TOKYO — The man who launched a shocking knife attack on the United States’ ambassador to South Korea earlier this year was sentenced to 12 years in prison Friday for attempted murder and violence against a foreign envoy.

The ambassador, Mark Lippert, was left with a long scar across his cheek and restricted movement in one arm after Kim Ki-jong attacked him with a kitchen knife at a breakfast forum in Seoul in March.

“Kim seems to have had a strong will to attack the victim, choosing a knife to repeatedly slash the part of the body that had a direct connection with life,” Judge Kim Dong-ah said in Seoul Central District Court, according to the Yonhap News Agency.

Lippert suffered seven wounds in the attack, with the slash across his right cheek coming within an inch of his carotid artery. He was stabbed in the left forearm as he reflexively tried to defend himself, the 10-inch-long kitchen knife going straight through his arm. He was also slashed along his leg.

He spent five days in the hospital but emerged vowing to continue the friendly and down-to-earth style of diplomacy that has endeared him to Koreans.

Lippert, 42, continues to walk the streets talking to ordinary people, but now has body guards. This week, he posted photos on his Twitter account of him and his wife, Robyn, walking in a central Seoul park with their dog, who has his own following among Koreans.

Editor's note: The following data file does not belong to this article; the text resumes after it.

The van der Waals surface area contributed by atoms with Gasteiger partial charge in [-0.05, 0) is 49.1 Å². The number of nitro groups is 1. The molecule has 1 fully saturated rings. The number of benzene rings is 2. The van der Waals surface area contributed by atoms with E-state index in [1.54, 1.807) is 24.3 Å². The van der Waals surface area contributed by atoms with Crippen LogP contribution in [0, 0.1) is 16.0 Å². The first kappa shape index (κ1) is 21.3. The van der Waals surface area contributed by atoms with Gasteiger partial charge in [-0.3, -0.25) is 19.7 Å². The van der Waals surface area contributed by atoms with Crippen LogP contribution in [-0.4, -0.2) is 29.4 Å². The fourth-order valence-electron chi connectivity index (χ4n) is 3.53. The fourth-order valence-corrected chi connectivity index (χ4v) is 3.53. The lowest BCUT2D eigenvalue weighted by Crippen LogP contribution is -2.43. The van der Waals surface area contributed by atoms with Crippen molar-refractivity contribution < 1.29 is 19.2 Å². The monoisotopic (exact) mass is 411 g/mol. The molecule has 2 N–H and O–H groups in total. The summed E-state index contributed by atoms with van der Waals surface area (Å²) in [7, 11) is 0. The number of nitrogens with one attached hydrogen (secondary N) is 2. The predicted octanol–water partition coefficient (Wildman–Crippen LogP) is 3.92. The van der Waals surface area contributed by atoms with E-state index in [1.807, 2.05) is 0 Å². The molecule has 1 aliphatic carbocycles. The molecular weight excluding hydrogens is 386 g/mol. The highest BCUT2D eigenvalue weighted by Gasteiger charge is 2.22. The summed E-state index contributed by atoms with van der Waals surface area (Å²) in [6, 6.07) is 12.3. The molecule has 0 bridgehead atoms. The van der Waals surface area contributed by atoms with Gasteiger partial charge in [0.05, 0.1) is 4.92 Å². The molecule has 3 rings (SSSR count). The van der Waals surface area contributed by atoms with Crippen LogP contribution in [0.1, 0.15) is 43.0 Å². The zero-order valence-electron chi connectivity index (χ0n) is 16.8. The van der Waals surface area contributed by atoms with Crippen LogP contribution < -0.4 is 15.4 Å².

The 55-year-old man who attacked Lippert was accused of being a North Korean sympathizer.

During the attack, Kim yelled “No war! The two Koreas should be unified” and he later said he was trying to disrupt the joint U.S.-South Korean military exercises that were taking place at the time. The North Korean state media had been putting out statements calling for the exercises to be halted.

Kim was also charged with violating South Korea’s National Security Law, which prohibits citizens from supporting or praising North Korea. However, he was acquitted of that charge.

“While some of the defendant’s arguments coincide with that of the North, such as opposing the military exercises, they are ideas that have been often claimed by the academic circles and civic groups in the country,” the judge said, according to Yonhap.

Pro-North Korean books and documents confiscated from Kim’s house were consistent with his graduate school studies on reunification, he added.

Prosecutors, who had asked for a 15-year sentence, said after the hearing that they would file an appeal over Kim’s acquittal on the National Security Law charge.